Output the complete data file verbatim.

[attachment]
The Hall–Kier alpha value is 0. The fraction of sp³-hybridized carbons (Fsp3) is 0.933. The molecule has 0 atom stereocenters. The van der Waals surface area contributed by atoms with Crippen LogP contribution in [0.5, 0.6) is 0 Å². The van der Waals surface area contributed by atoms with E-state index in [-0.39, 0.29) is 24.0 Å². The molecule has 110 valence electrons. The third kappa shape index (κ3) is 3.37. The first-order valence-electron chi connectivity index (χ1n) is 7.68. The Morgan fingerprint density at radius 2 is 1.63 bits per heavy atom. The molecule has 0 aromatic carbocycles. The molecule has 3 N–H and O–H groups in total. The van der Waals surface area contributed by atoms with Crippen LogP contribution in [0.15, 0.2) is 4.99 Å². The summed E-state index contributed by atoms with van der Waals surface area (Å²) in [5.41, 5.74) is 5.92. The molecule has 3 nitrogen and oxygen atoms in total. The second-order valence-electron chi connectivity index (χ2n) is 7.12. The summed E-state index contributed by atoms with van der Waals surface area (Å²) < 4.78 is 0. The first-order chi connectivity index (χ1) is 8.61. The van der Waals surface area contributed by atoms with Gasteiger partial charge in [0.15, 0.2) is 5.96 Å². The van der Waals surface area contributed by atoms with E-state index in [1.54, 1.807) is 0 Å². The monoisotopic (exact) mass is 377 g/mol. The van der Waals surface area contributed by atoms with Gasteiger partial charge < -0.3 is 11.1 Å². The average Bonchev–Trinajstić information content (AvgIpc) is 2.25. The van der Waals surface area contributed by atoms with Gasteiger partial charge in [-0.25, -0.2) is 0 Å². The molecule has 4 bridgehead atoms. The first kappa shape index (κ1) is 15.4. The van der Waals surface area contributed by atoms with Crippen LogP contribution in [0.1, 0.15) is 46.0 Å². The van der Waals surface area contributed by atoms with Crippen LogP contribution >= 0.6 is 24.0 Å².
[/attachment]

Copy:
The Hall–Kier alpha value is 0. The fraction of sp³-hybridized carbons (Fsp3) is 0.933. The molecule has 0 atom stereocenters. The van der Waals surface area contributed by atoms with Crippen LogP contribution in [0.5, 0.6) is 0 Å². The van der Waals surface area contributed by atoms with E-state index in [-0.39, 0.29) is 24.0 Å². The molecule has 110 valence electrons. The third kappa shape index (κ3) is 3.37. The first-order valence-electron chi connectivity index (χ1n) is 7.68. The Morgan fingerprint density at radius 2 is 1.63 bits per heavy atom. The molecule has 0 aromatic carbocycles. The molecule has 3 N–H and O–H groups in total. The van der Waals surface area contributed by atoms with Crippen LogP contribution in [0.15, 0.2) is 4.99 Å². The summed E-state index contributed by atoms with van der Waals surface area (Å²) in [5.41, 5.74) is 5.92. The molecule has 3 nitrogen and oxygen atoms in total. The second-order valence-electron chi connectivity index (χ2n) is 7.12. The summed E-state index contributed by atoms with van der Waals surface area (Å²) < 4.78 is 0. The first-order chi connectivity index (χ1) is 8.61. The van der Waals surface area contributed by atoms with Gasteiger partial charge in [0.15, 0.2) is 5.96 Å². The van der Waals surface area contributed by atoms with E-state index in [1.54, 1.807) is 0 Å². The monoisotopic (exact) mass is 377 g/mol. The van der Waals surface area contributed by atoms with Gasteiger partial charge < -0.3 is 11.1 Å². The average Bonchev–Trinajstić information content (AvgIpc) is 2.25. The van der Waals surface area contributed by atoms with Gasteiger partial charge in [-0.25, -0.2) is 0 Å². The molecule has 4 bridgehead atoms. The first kappa shape index (κ1) is 15.4. The van der Waals surface area contributed by atoms with Crippen LogP contribution in [0.1, 0.15) is 46.0 Å². The van der Waals surface area contributed by atoms with Crippen LogP contribution >= 0.6 is 24.0 Å².